Cohn had started out on guitar, but by the time he went to school at Oberlin, he felt like he “had hit a wall as far as writing songs on guitar.” He was drawn in by the “80 or 90” practice rooms at the conservatory, each of which had a Steinway piano inside. He had never played piano before, but he saw a fresh opportunity. “I was just more interested in what I could do as a writer on a different instrument,” he says.
“I was aware of Jackson [Browne] especially and Joni [Mitchell], who each wrote amazing songs on either instrument. You know, they weren’t famous for which one they played — they were just famous for being incredible songwriters who could write on both instruments. So I found that very appealing and I was interested in whether that would open any doors for me, playing another instrument and it did. It really helped define my sound.”
By the time he released his self-titled debut album in 1991, he had been battling so long for a break that he went into the experience feeling fearless about his chances, even though he was putting out an album that stylistically, as a singer/songwriter writing emotional songs, might have made him a man out of time in the developing era of grunge.
“I was just so thrilled to have a record deal and to be in a recording studio with players trying to figure out how to make our songs into records,” he says. “I’m not even sure it went on my radar. I was just so happy that I had some sort of recording fund and that I could finally find out what this process was all about. It was something that had fascinated me for so long. Now that I was getting my chance to make a record, it just wasn’t on my radar. All I was aware of at the time was that the deal said that if you sell 50,000 records, we’ll let you make a second one. That’s all I cared about.”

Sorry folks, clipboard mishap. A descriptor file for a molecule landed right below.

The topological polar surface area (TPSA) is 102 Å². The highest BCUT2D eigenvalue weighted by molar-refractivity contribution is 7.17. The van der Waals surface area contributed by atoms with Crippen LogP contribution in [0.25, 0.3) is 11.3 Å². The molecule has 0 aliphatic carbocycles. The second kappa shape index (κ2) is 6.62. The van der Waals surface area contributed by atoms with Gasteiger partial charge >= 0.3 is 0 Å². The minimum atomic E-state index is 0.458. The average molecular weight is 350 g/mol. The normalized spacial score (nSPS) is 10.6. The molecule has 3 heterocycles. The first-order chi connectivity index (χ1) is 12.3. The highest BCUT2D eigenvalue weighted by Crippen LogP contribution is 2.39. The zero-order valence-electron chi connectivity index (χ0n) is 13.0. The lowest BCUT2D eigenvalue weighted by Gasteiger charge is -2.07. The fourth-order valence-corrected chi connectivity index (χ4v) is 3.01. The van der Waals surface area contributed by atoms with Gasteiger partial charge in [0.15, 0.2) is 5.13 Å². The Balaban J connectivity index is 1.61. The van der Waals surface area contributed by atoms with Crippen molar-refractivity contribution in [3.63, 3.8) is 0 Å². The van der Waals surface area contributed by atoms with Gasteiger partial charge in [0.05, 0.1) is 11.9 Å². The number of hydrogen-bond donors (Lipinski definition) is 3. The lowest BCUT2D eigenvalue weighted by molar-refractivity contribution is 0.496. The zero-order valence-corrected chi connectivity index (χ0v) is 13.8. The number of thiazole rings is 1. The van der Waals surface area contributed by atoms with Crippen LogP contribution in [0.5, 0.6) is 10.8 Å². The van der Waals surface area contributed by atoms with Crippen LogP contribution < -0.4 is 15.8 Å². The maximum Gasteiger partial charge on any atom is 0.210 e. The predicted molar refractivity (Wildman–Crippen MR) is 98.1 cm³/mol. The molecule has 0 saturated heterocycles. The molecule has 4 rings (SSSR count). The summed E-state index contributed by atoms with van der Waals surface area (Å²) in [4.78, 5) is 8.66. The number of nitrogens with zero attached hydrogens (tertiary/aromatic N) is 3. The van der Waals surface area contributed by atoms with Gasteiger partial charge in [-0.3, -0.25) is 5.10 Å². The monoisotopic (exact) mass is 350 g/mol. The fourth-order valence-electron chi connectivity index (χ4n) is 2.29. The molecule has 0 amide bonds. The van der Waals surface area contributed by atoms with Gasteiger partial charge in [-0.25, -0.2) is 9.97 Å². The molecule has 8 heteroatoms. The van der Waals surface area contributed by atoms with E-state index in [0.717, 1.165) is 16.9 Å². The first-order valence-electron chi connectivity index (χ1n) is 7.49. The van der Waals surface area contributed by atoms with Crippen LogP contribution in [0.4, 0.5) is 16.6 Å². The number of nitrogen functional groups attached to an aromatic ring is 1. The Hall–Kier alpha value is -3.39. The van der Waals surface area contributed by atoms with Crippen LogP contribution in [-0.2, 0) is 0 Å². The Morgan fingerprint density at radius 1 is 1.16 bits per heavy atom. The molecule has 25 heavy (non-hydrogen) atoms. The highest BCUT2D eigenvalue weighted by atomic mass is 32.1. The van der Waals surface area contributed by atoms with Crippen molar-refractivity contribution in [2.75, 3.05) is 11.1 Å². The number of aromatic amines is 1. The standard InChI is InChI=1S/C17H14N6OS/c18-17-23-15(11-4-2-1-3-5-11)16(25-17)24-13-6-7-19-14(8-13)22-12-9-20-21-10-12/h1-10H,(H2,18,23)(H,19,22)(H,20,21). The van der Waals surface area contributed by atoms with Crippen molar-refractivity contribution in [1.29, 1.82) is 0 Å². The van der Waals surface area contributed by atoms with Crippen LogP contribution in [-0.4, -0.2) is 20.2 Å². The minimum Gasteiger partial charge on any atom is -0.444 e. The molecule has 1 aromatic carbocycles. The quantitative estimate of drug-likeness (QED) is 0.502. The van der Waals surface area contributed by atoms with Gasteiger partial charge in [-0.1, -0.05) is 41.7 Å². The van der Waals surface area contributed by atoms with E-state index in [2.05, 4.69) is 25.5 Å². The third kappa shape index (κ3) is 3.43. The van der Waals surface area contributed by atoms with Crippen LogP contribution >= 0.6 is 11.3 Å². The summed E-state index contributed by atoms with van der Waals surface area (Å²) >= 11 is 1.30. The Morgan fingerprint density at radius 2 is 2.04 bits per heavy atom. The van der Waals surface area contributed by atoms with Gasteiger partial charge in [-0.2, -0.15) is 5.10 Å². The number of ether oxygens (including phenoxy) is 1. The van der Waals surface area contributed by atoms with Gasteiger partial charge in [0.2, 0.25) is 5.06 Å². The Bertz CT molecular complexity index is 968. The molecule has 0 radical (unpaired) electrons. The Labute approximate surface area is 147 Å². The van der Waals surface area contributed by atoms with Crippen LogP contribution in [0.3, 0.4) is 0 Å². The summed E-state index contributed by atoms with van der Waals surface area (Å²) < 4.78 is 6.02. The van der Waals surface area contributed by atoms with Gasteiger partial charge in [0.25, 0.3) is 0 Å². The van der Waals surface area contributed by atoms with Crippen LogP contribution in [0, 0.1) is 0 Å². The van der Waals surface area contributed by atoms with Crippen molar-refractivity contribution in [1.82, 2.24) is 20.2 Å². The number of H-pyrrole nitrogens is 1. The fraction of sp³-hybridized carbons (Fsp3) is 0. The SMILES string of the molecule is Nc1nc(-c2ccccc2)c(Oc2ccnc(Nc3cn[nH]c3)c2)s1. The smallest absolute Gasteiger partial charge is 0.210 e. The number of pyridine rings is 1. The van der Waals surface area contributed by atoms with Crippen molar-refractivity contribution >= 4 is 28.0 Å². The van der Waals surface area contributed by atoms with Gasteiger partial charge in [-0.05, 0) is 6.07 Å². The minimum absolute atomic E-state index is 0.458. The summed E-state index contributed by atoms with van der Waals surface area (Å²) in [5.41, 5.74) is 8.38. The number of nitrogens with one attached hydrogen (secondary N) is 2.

More than two decades later, Cohn continues to come home periodically to Cleveland to play shows and says it’s always a lot of fun to see familiar faces. He’ll be back in town this week for a show at the Music Box Supper Club, part of a few one-off shows that he describes as “a way for me to get back out there and stay in shape” as he gears up for a larger amount of touring next year.
He’s also working steadily on material for a new album, although those plans have gotten sidetracked a little bit — his longtime friend and associate, producer John Leventhal, recently enlisted his services to write songs for an album that he’s been working on with soul singer William Bell, well-known for writing songs like “I Forgot To Be Your Lover” and “Born Under A Bad Sign.” Cohn welcomes the diversion, explaining that Bell “embodies so much of the music that I grew up loving but haven’t really explored in my own music as much as I would like.”
He calls the collaboration a “perfect fit” and says that in the long run, working with Bell might finally help him to cross that bridge in his own career, “to make sort of a singer/songwriter record that has more emphasis on groove and vibe.”
Fans will have to wait a little while to hear the results of where Cohn’s heading — he says “I’m still writing, but I’m not even close to being finished.”
Marc Cohn, Rachel Brown, 8 p.m. Thursday, Oct. 23, Music Box Supper Club, 1148 Main Ave., 216-242-1250. Tickets: $38 ADV, $42 DOS, musicboxcle.com.